Claire Jimenez presented with Destiny Birdsong, Donika Kelly, Maya Marshall and Joy Priest about the importance of peer mentorship between writers of color at the 2020 Association of Writers and Writing Programs Conference in San Antonio, Texas. She also was invited by the University of Tulsa to read at Magic City Books and lead a craft talk on the Art of the Short Story.
Activities, Accolades, & Grants
On March 3, Marco Abel gave a movie talk at the Mary Riepma Ross Media Arts Center on the latest film by Berlin School director Angela Schanelec, I Was At Home, But... (Ich war zuhause, aber..., 2019). Marco has written a bit about the film in Senses of Cinema.
Steve Buhler’s Aaron Douglas Professorship has been renewed for a third five-year term. UNL’s Weaver/Douglas Professorships are awarded in recognition of a sustained record of teaching excellence and national visibility for instructional activities/practice. Aaron Douglas was the first African American to earn a degree in art from the University of Nebraska; he became a leading arts educator and a major painter associated with the Harlem Renaissance. The other Weaver/Douglas Professors in the department are Grace Bauer, Robert Brooke, and Laura White.
Flatwater Shakespeare Company’s Romeo and Juliet very responsibly cancelled all public performances. With the help of Third Rail Content, however, the production (for which Steve Buhler served as dramaturg) was videorecorded. Streaming access is available for $15. Your purchase allows you to experience a beautiful take on a beloved masterwork—and benefits FSC at a time when all arts organizations could use our help. From FSC: “Presenting Romeo and Juliet: the final rehearsal/opening show/closing performance. Directed by Summer Lukasiewicz and featuring original music by Andrea von Kampen. Thank you for all your support through these unprecedented challenges.”
Wheeler Winston Dixon was cited in a Wall Street Journal article on March 30, 2020, entitled “The Staying Inside Guide: Cozying Up to Film Noir Across the Spectrum” by Peter Tonguette on the classic film noir Leave Her To Heaven and the difficulties of shooting a film in three-strip Technicolor.
Gwendolyn Audrey Foster is fortunate to have her experimental shorts accepted to a number of avant-garde film festivals around the world including London Experimental, Moving-Image-Arts International Film Festival at Ryerson University School of Image Arts in Toronto, Athens International Film and Video Festival at the University of Ohio, Connect Video Art Festival at the University of Tampa Florida, The Black Mountain Experimental Film and Music Festival in North Carolina, FLIGHT/Mostra Internazionale del Cinema di Genova, in Genoa, Italy, and FilmArt Festival in Madrid. In response to the global pandemic, these festivals—normally held in the Spring—aim to reschedule in October.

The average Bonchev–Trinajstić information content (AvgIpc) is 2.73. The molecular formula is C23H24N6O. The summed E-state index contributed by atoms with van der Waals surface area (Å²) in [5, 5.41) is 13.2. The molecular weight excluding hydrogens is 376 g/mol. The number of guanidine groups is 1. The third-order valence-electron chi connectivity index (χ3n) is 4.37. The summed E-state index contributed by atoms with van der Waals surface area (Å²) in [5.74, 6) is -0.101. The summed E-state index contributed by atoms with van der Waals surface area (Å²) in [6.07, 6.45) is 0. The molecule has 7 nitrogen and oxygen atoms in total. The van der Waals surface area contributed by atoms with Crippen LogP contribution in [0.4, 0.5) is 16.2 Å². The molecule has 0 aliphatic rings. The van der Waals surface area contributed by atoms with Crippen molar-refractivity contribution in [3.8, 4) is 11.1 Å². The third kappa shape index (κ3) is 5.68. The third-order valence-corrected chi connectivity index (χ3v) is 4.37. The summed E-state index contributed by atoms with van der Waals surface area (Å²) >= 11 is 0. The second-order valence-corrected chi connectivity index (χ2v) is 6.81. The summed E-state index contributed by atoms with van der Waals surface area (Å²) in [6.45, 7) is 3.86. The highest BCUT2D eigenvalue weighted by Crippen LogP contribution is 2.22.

Foster’s Kitchen Sink Film is playing in the prestigious Alchemy Film and Moving Image Festival, normally a five day program held in Hawick, Scotland. This year, for the first time, the festival will be live-streamed as a free live online event May 1-3. Foster’s film is in the shorts program, “Ghost Dwelling,” on May 1st at 11:00–12:05 UTC. Foster is also participating in another live streaming event sponsored by Analogica Film Festival in Italy. Foster’s short film No Personal Checks screens in program #2 on April 9th. Additionally, for a special online art initiative in these days of worldwide social distancing and the closing of film theaters, Foster’s No Personal Checks is featured in the online streaming festival CODEC Festival Internacional de Cine Experimental Y Video.
Ng’ang’a Wahu-Mũchiri was selected as a recipient of the College of Arts & Sciences Distinguished Teaching Award.
Claire Jimenez was awarded a New York City Book Award of $5,000 from the New York Society Library for her short story collection Staten Island Stories.